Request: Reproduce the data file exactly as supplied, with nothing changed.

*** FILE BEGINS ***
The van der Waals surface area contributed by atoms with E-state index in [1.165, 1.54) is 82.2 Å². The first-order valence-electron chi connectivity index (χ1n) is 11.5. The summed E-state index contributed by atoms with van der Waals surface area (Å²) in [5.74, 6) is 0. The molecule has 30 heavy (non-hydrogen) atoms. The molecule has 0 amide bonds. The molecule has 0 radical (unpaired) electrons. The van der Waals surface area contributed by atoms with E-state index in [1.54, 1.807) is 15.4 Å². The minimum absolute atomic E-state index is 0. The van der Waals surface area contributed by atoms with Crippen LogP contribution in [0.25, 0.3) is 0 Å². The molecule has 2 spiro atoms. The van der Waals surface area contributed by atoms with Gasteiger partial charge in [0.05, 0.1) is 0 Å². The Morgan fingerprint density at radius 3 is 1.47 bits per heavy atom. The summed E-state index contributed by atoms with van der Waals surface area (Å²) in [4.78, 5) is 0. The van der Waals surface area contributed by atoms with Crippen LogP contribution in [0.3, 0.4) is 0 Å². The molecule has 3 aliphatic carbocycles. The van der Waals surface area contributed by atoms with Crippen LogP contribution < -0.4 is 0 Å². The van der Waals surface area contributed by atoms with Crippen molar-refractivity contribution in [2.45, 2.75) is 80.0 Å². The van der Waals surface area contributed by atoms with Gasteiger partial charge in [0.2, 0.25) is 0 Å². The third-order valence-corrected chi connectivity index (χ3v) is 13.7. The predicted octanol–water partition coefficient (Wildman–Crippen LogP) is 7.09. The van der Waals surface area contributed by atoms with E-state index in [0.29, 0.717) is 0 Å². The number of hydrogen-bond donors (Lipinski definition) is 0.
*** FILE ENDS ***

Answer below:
The van der Waals surface area contributed by atoms with E-state index in [1.165, 1.54) is 82.2 Å². The first-order valence-electron chi connectivity index (χ1n) is 11.5. The summed E-state index contributed by atoms with van der Waals surface area (Å²) in [5.74, 6) is 0. The molecule has 30 heavy (non-hydrogen) atoms. The molecule has 0 amide bonds. The molecule has 0 radical (unpaired) electrons. The van der Waals surface area contributed by atoms with E-state index in [1.54, 1.807) is 15.4 Å². The minimum absolute atomic E-state index is 0. The van der Waals surface area contributed by atoms with Crippen LogP contribution in [0.25, 0.3) is 0 Å². The molecule has 2 spiro atoms. The van der Waals surface area contributed by atoms with Gasteiger partial charge in [0.05, 0.1) is 0 Å². The Morgan fingerprint density at radius 3 is 1.47 bits per heavy atom. The summed E-state index contributed by atoms with van der Waals surface area (Å²) in [4.78, 5) is 0. The van der Waals surface area contributed by atoms with Crippen LogP contribution in [0.3, 0.4) is 0 Å². The molecule has 3 aliphatic carbocycles. The van der Waals surface area contributed by atoms with Crippen LogP contribution < -0.4 is 0 Å². The van der Waals surface area contributed by atoms with Crippen molar-refractivity contribution in [2.45, 2.75) is 80.0 Å². The van der Waals surface area contributed by atoms with Gasteiger partial charge in [0.2, 0.25) is 0 Å². The third-order valence-corrected chi connectivity index (χ3v) is 13.7. The predicted octanol–water partition coefficient (Wildman–Crippen LogP) is 7.09. The van der Waals surface area contributed by atoms with E-state index in [0.29, 0.717) is 0 Å². The number of hydrogen-bond donors (Lipinski definition) is 0.